Posted on 24 August 2011 by Rich Drees
Sixty-nine film projects that Japanese grandmaster filmmaker Akira Kurosawa either wrote and/or directed have had their remake writes made available. Splendent media has signed a deal to shop the worldwide rights (excluding Japan) to the properties with rights holder Akira Kurosawa 100 Project. The LA-based company may also consider producing a few projects on their own.
The available titles include 26 films directed by Kurosawa, 24 screenplays he wrote but did not direct and an additional 19 scripts written but never put into production. The deal does not include four Kurosawa-based projects who rights have already been purchased and have projects currently in development. Those four films are the Weinstein Co.’s remake of Seven Samurai, as well as remakes of High And Low, Drunken Angel and Ikiru at other studios.
Sakiko Yamada, principal of Splendent Media, announced the deal Monday with Hideyoshi Kato, execution committee president of Akira Kurosawa 100 Project-
We are thrilled and deeply honored to have been entrusted to represent this spectacular treasure trove of films and screenplays, and to help contemporary filmmakers introduce a new generation of moviegoers to these unforgettable stories.
On the surface, this sounds like a cynical cash grab off the great director’s legacy. After all, it could be argued that the reason these stories are so unforgettable is due to the artistry of Kurosawa himself, something that a majority of directors could never hope to be close to equal too.
But let’s not commit sepukko so quickly over this. Remember that the western classic The Magnificent Seven is a direct remake of Kurosawa’s equally classic Seven Samurai. And for two of his own samurai epics Kurosawa himself transformed Shakespeare’s King Lear and Macbeth into Ran and Throne Of Blood.
And while odds are we won’t get something as interesting as Kurosawa’s original films, I wouldn’t put it entirely out of the realm of possibility. But then again, I’m not holding my breath either.
Posted on 08 November 2008 by Rich Drees
Recently, we’ve reported on two film remakes – Martin Scorsese, Mike Nichols and David Mamet working on an English language version of Akira Jurosawa’s High And Low and screenwriter J. Michael Straczynski penning an update of the 1956 classic Forbidden Planet – that actually sound like promising projects.
Thankfully, Hollywood has decided to renew my assertation that nearly all films that try to remake a classic or foreign language film are fool’s errands with the announcement that Steven Spielberg and Will Smith are currently in discussions to direct and star, respectively, in a remake of Korean filmmaker Chan Wook-Park’s phenomenal 2003 film Oldboy. According to a story in Variety, the pair are in early talks to take on the project.
Oldboy is the middle film of Wook-Park’s thematic “Vengeance Trilogy,” which examines the effects that revenge can have on a person. The film tells the story of a man abducted off the street and held prisoner in a small cell for 15 years, never given any explanation for his incarceration. Then, as suddenly and inexplicably as it began, he is set free. Stumbling back into a now unfamiliar world, he sets out to find how did this to him and why. Smith would play the incarcerated man in this new version.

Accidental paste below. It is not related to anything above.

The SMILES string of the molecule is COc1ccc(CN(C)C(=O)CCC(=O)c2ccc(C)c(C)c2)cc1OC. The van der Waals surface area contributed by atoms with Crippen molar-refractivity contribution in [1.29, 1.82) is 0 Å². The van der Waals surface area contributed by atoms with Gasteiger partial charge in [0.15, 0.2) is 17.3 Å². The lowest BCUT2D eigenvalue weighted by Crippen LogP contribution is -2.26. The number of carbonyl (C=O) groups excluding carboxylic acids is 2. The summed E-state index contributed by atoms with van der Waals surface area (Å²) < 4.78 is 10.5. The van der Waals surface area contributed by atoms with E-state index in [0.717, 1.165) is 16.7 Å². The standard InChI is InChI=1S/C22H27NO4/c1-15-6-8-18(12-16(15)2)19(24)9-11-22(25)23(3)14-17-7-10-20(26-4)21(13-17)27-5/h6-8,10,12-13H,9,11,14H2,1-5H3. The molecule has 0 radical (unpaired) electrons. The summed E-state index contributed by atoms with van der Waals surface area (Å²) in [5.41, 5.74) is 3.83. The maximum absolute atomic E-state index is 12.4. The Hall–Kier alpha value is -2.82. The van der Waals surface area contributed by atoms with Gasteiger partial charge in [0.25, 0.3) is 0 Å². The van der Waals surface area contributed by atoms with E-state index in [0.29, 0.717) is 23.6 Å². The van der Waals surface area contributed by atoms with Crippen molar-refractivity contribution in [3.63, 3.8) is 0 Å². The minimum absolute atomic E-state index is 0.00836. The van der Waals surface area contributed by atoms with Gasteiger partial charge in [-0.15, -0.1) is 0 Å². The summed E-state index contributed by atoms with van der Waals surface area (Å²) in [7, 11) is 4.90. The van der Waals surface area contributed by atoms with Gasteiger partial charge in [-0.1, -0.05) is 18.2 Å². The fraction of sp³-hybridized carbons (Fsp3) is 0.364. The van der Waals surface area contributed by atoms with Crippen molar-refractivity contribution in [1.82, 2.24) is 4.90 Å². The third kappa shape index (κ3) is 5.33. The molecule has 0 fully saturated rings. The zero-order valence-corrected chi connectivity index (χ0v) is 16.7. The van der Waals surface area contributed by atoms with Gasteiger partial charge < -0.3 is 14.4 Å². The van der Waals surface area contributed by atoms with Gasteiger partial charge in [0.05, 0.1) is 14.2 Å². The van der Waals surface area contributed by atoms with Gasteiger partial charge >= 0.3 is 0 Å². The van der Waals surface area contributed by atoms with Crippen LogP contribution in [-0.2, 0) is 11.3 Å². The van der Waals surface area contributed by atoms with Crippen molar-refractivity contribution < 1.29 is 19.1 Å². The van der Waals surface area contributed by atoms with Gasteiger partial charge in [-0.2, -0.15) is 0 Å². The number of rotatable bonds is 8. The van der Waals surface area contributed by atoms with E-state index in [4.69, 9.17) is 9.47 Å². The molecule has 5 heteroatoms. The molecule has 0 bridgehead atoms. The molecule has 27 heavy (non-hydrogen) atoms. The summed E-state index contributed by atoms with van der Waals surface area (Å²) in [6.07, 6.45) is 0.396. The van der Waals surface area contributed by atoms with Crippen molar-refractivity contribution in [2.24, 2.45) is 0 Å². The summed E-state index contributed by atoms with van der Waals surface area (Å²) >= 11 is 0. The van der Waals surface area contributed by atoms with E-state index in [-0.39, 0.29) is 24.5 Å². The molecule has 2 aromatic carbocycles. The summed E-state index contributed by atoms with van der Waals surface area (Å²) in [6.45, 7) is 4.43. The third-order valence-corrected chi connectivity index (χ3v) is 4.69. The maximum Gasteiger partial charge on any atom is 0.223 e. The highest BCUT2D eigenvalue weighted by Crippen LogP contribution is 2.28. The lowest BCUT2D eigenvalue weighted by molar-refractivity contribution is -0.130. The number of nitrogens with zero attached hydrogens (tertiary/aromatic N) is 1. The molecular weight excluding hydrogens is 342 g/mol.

I have to really wonder of Spielberg and Smith have actually bothered the film before they decided to undertake this. Without giving anything away about the twist and turns the film’s plot takes, it is definitely much darker material than either of them have ever attempted before. And one of the finale’s revelations goes to such a dark, scuzzy place that I don’t see a Hollywood movie attempting to follow. While Smith’s Hancock did have a dark streak to it, the shooting script they used had been considerably softened from its original form by Smith’s go-to script re-writer Akiva Goldsman. While Spielberg has not yet hired a writer for the project, I wouldn’t be surprised if Goldsman winds up in the mix. Which would certainly not bode well.
Last March, one of the other films in Wook-Park’s trilogy, Sympathy For Lady Vengeance, has been optioned for an English language redo by Charlize Theron.
Posted on 29 October 2008 by Rich Drees
Akira Kurosawa’s detective drama High And Low is being set up for an English language version with Mike Nichol’s in the director’s chair, David Mamet on screenplay duties and Martin Scorsese serving as executive producer. Scorsese had originally started work on a remake of the film in 1999, but was stymied from moving forward for years due to rights issues.
Kurosawa’s 1963 film was based on Evan Hunter’s 1959 detective novel King’s Ransom. In it, a business executive, longtime Kurosawa collaborator Toshiro Mifune, prepares to be a large ransom for his kidnapped son only to discover that it was actually his chauffeur’s son who was abducted. He is left with the moral dilemma of using the money to save his employee’s son or for its original purpose of a crucial corporate buyout.
While most remakes and English-language adaptations of foreign films have that “Let’s make a quick buck” stink to them, no such whiff seems to emanate from this project. Scorsese has previously adapted another foreign language film, turning Andrew Lau’s Infernal Affairs into The Departed and in the process managed to preserve the essence of of the original. I think that lightening can strike twice in this case.